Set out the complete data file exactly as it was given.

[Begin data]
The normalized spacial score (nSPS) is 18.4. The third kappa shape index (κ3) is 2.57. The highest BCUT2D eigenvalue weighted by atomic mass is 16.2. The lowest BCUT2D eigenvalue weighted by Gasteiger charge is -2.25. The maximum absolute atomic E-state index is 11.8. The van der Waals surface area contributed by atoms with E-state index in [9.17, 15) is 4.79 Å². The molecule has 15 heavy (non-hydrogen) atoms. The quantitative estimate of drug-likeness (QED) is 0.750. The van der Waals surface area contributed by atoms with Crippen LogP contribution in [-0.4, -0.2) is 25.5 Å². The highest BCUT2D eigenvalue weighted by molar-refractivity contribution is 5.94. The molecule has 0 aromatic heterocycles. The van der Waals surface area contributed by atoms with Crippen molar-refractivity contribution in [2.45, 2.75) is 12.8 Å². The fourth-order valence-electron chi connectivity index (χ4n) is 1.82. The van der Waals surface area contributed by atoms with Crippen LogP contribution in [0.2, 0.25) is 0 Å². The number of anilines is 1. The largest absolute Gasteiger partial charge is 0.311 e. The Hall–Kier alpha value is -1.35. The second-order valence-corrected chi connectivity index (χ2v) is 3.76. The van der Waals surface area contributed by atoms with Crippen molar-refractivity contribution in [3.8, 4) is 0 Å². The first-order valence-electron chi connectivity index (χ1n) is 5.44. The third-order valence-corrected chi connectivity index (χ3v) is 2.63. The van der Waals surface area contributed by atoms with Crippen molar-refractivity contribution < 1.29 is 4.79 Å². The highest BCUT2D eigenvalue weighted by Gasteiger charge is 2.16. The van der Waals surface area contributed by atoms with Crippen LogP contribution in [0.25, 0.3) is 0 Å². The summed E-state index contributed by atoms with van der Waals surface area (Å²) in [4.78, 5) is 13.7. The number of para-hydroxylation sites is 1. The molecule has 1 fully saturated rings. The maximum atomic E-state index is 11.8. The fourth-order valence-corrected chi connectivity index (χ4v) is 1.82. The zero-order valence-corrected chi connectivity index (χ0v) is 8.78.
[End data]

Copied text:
The normalized spacial score (nSPS) is 18.4. The third kappa shape index (κ3) is 2.57. The highest BCUT2D eigenvalue weighted by atomic mass is 16.2. The lowest BCUT2D eigenvalue weighted by Gasteiger charge is -2.25. The maximum absolute atomic E-state index is 11.8. The van der Waals surface area contributed by atoms with E-state index in [9.17, 15) is 4.79 Å². The molecule has 15 heavy (non-hydrogen) atoms. The quantitative estimate of drug-likeness (QED) is 0.750. The van der Waals surface area contributed by atoms with Crippen LogP contribution in [-0.4, -0.2) is 25.5 Å². The highest BCUT2D eigenvalue weighted by molar-refractivity contribution is 5.94. The molecule has 0 aromatic heterocycles. The van der Waals surface area contributed by atoms with Crippen molar-refractivity contribution in [2.45, 2.75) is 12.8 Å². The fourth-order valence-electron chi connectivity index (χ4n) is 1.82. The van der Waals surface area contributed by atoms with Crippen LogP contribution in [0.2, 0.25) is 0 Å². The number of anilines is 1. The largest absolute Gasteiger partial charge is 0.311 e. The Hall–Kier alpha value is -1.35. The second-order valence-corrected chi connectivity index (χ2v) is 3.76. The van der Waals surface area contributed by atoms with Crippen molar-refractivity contribution in [3.8, 4) is 0 Å². The first-order valence-electron chi connectivity index (χ1n) is 5.44. The third-order valence-corrected chi connectivity index (χ3v) is 2.63. The van der Waals surface area contributed by atoms with Crippen molar-refractivity contribution < 1.29 is 4.79 Å². The highest BCUT2D eigenvalue weighted by Gasteiger charge is 2.16. The van der Waals surface area contributed by atoms with Crippen LogP contribution in [0.25, 0.3) is 0 Å². The summed E-state index contributed by atoms with van der Waals surface area (Å²) in [4.78, 5) is 13.7. The number of para-hydroxylation sites is 1. The molecule has 1 fully saturated rings. The maximum atomic E-state index is 11.8. The fourth-order valence-corrected chi connectivity index (χ4v) is 1.82. The zero-order valence-corrected chi connectivity index (χ0v) is 8.78.